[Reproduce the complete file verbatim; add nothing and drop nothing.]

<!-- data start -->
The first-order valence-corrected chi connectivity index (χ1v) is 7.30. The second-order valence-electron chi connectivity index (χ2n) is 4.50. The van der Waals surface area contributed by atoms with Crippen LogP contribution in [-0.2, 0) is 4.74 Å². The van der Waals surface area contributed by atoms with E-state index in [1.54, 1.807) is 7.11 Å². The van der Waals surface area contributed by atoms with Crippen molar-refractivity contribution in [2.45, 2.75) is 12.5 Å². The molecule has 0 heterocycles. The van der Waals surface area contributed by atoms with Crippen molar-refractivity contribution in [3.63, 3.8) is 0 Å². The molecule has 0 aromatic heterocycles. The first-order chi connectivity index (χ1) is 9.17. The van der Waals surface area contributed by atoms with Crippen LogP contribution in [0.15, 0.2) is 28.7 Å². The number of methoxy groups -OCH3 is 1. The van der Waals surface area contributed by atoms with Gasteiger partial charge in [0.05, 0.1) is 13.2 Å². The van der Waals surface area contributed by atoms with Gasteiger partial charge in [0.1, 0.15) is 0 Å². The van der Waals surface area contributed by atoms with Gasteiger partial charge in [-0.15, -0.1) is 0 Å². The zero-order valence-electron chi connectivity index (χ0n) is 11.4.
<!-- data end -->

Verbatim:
The first-order valence-corrected chi connectivity index (χ1v) is 7.30. The second-order valence-electron chi connectivity index (χ2n) is 4.50. The van der Waals surface area contributed by atoms with Crippen LogP contribution in [-0.2, 0) is 4.74 Å². The van der Waals surface area contributed by atoms with E-state index in [1.54, 1.807) is 7.11 Å². The van der Waals surface area contributed by atoms with Crippen molar-refractivity contribution in [2.45, 2.75) is 12.5 Å². The molecule has 0 heterocycles. The van der Waals surface area contributed by atoms with Crippen molar-refractivity contribution in [3.63, 3.8) is 0 Å². The molecule has 0 aromatic heterocycles. The first-order chi connectivity index (χ1) is 9.17. The van der Waals surface area contributed by atoms with Crippen LogP contribution in [0.15, 0.2) is 28.7 Å². The number of methoxy groups -OCH3 is 1. The van der Waals surface area contributed by atoms with Gasteiger partial charge in [0.05, 0.1) is 13.2 Å². The van der Waals surface area contributed by atoms with Gasteiger partial charge in [0.1, 0.15) is 0 Å². The van der Waals surface area contributed by atoms with Gasteiger partial charge in [-0.15, -0.1) is 0 Å². The zero-order valence-electron chi connectivity index (χ0n) is 11.4.